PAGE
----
The Alberta dilemma: Optimal sharing of a water resource by an agricultural and an oil sector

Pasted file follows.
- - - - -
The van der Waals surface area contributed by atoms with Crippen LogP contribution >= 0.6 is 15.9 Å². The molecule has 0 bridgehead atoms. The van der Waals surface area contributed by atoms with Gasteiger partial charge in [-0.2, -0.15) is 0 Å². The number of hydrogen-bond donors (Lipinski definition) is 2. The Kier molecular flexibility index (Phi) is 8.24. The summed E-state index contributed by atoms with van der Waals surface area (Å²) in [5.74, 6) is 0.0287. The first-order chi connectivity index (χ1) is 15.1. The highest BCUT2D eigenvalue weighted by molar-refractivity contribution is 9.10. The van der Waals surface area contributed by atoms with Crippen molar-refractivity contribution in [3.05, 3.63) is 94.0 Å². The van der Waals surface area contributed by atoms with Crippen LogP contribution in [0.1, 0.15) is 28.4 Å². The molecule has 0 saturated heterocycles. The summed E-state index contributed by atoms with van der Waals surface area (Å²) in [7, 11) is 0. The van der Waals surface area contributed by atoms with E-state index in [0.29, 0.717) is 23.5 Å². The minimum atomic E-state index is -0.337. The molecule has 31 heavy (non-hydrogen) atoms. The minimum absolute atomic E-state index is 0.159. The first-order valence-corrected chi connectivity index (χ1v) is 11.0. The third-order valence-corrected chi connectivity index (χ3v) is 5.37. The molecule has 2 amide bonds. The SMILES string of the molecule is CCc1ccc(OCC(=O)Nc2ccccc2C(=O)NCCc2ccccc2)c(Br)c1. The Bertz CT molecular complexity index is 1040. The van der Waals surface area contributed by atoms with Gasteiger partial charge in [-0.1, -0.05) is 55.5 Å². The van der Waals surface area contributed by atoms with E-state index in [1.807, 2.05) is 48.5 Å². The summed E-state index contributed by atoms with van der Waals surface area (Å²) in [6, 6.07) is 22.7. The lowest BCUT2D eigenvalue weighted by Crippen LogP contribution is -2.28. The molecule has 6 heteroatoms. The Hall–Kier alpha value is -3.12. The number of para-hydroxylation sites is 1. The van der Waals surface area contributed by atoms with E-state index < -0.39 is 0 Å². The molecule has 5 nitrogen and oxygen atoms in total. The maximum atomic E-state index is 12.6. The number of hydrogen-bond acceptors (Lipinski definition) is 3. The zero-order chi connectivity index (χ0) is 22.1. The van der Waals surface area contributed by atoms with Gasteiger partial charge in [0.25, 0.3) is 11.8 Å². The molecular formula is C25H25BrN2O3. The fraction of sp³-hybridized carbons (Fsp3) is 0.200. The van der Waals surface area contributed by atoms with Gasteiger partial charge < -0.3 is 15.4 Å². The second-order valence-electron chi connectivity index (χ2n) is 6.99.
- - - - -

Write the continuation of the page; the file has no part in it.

The purpose of this paper is to characterize the optimal time paths of production and water usage by an agricultural and an oil sector that have to share a limited water resource. We show that for any given water stock, if the oil stock is sufficiently large, it will become optimal to have a phase during which the agricultural sector is inactive. This may mean having an initial phase during which the two sectors are active, then a phase during which the water is reserved for the oil sector and the agricultural sector is inactive, followed by a phase during which both sectors are active again. The agricultural sector will always be active in the end as the oil stock is depleted and the demand for water from the oil sector decreases. In the case where agriculture is not constrained by the given natural inflow of water once there is no more oil, we show that oil extraction will always end with a phase during which oil production follows a pure Hotelling path, with the implicit price of oil net of extraction cost growing at the rate of interest. If the natural inflow of water does constitute a constraint for agriculture, then oil production never follows a pure Hotelling path, because its full marginal cost must always reflect not only the imputed rent on the finite oil stock, but also the positive opportunity cost of water.
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